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PROOF: Issue 2 (pp. 58-59)

Late-night TV
Funnier than Jesus?

Bill Maher’s talk show would have survived that remark you heard about—if only you’d heard it on his show first.

Essay by Jay Martel

Illustration by Linda Zacks

Excerpt: When I asked a British friend why his countrymen have found America’s late-night funnymen something less than funny, he answered, “Well, name one memorable thing that any of those guys ever said.” My mind quickly spun through hours of pet antics, giggly celebrity put-downs and topical one-liners and came up . . . empty. What was funny at the time, I realized, was often based on context; it’s not the first time that David Letterman talks about accidentally swallowing pool water that’s funny—it’s the third time. Or maybe the tenth. To be precise, much of the comedy on these shows stems from our own long-standing relationships with these men going on for hours at a time behind their desks about, well, nothing in particular. ¶Whether you liked it or not, the same could not be said of Politically Incorrect. Amiable banter about nothing in particular was precisely what Maher sought to avoid on his show. To be sure, he frequently found himself adrift in a sea of bland discussions, punctuated by mostly conventional observations (“Suicide is for cowards!”). Still, Maher himself could be sharp; every now and then the guests complemented each other; and the host’s iconoclasm most often came across as something fresh in a cupboard of stale food. For what it’s worth, PI was often the funniest show on the air after 11 p.m. ¶Unfortunately, this has nothing to do with success in the world of late-night TV. . . .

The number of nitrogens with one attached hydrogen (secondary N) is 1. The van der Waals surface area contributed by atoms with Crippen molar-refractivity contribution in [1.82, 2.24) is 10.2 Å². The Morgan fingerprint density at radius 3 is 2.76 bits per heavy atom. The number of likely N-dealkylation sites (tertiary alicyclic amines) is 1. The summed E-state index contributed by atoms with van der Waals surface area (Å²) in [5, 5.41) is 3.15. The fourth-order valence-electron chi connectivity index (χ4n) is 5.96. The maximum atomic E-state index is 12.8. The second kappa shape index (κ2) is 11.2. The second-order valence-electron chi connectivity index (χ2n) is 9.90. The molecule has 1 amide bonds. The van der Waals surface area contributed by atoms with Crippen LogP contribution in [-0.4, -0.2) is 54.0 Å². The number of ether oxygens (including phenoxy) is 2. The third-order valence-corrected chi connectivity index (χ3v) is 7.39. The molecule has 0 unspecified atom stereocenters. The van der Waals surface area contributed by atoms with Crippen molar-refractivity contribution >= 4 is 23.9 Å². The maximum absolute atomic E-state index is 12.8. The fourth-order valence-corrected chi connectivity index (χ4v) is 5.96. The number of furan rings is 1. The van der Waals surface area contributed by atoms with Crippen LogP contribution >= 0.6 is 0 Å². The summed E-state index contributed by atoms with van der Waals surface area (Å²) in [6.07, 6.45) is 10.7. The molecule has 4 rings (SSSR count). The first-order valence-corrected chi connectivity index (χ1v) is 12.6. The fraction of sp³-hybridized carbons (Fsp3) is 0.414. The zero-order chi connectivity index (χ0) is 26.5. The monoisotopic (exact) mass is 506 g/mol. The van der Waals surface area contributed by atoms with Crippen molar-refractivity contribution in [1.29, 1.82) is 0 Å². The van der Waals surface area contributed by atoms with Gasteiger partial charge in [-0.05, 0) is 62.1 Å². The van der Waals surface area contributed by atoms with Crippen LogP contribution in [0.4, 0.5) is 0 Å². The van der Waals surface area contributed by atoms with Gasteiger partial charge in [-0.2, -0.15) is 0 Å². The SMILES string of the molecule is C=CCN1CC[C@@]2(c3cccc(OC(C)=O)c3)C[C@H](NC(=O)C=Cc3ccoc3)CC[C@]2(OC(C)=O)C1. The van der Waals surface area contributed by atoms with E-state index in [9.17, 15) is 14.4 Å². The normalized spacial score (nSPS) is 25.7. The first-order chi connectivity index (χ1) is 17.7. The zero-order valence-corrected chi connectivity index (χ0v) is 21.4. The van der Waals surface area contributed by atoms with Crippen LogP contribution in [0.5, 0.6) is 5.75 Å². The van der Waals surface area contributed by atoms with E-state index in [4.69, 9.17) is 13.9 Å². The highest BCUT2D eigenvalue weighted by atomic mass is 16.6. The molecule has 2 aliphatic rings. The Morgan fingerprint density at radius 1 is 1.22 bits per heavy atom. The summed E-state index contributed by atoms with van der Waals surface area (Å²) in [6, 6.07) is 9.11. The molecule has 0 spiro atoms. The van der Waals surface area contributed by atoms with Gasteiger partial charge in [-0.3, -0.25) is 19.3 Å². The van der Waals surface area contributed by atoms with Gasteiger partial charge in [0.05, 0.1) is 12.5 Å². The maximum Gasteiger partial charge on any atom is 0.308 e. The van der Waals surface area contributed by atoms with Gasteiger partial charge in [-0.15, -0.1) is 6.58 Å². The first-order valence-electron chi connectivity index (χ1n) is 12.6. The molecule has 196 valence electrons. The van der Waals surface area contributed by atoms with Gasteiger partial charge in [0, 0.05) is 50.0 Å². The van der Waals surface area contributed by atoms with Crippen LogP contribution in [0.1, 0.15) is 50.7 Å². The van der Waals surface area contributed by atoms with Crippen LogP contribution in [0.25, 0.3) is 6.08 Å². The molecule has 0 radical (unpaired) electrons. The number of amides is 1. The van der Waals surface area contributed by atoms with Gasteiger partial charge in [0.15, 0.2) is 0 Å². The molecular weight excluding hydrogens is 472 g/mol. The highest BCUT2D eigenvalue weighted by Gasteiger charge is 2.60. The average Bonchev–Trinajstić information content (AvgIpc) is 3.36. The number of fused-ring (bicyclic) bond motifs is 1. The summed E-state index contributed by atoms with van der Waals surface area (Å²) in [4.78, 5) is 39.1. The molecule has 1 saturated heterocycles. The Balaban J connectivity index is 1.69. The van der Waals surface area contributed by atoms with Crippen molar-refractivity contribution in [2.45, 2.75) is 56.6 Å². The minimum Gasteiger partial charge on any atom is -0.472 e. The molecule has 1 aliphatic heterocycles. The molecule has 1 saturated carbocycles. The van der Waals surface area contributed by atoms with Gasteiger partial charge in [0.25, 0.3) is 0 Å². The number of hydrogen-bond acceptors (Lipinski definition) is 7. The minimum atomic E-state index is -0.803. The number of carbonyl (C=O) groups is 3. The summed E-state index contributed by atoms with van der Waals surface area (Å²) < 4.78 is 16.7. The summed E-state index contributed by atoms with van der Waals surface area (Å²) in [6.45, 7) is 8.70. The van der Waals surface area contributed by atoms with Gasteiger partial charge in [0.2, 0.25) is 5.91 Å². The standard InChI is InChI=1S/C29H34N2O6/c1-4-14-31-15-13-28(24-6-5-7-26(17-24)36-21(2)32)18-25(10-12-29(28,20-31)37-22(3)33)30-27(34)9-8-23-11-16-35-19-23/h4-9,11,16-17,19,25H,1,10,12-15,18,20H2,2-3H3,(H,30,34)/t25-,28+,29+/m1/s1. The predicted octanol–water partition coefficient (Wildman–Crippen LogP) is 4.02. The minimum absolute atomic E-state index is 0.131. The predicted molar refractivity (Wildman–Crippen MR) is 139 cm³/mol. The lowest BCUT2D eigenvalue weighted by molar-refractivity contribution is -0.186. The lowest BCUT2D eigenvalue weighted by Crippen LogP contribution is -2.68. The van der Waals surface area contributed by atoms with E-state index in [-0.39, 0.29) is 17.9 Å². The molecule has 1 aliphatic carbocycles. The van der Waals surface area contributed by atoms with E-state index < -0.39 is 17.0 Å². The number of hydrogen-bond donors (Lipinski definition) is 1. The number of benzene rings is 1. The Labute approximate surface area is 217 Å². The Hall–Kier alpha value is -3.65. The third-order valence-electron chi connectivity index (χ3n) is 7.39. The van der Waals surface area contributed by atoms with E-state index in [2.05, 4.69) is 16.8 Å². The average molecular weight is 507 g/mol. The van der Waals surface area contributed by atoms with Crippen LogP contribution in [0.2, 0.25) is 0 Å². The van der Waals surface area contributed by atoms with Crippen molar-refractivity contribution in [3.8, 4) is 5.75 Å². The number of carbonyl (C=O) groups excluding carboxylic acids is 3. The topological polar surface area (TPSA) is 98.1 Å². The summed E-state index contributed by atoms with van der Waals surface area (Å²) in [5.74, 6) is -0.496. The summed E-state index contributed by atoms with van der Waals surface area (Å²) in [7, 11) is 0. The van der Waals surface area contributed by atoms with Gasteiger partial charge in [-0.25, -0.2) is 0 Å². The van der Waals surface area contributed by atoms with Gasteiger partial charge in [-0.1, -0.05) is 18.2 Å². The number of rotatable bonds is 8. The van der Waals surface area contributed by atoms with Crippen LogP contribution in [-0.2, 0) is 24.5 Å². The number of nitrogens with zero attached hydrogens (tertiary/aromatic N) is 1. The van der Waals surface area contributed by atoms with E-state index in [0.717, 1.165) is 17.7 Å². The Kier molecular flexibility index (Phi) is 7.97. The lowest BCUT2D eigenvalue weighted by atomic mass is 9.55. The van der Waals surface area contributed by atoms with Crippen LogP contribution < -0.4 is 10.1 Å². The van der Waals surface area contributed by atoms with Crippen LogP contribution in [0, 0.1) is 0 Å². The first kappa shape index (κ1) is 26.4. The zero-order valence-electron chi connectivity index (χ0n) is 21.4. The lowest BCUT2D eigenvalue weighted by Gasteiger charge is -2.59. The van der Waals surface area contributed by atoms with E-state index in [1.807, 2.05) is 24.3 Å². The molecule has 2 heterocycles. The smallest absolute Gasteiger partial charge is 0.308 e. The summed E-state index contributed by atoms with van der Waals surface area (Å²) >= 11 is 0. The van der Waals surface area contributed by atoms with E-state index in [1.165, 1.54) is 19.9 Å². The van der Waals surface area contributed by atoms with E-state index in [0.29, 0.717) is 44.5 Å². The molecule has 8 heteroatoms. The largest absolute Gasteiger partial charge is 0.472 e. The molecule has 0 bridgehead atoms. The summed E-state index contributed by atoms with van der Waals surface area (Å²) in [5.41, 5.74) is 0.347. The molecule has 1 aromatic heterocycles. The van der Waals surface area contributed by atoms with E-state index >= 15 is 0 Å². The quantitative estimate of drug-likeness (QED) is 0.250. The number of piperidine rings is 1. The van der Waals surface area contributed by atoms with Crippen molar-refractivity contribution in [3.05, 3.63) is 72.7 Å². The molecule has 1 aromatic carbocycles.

About the writer: Jay Martel writes plays when he isn’t writing about television (in Rolling Stone, GQ and Mother Jones) or for television (including TV Nation, Strangers with Candy and the recent VH1 movie Warning: Parental Advisory). He wrote about Dennis Miller’s stint on Monday Night Football for Proof No. 1.


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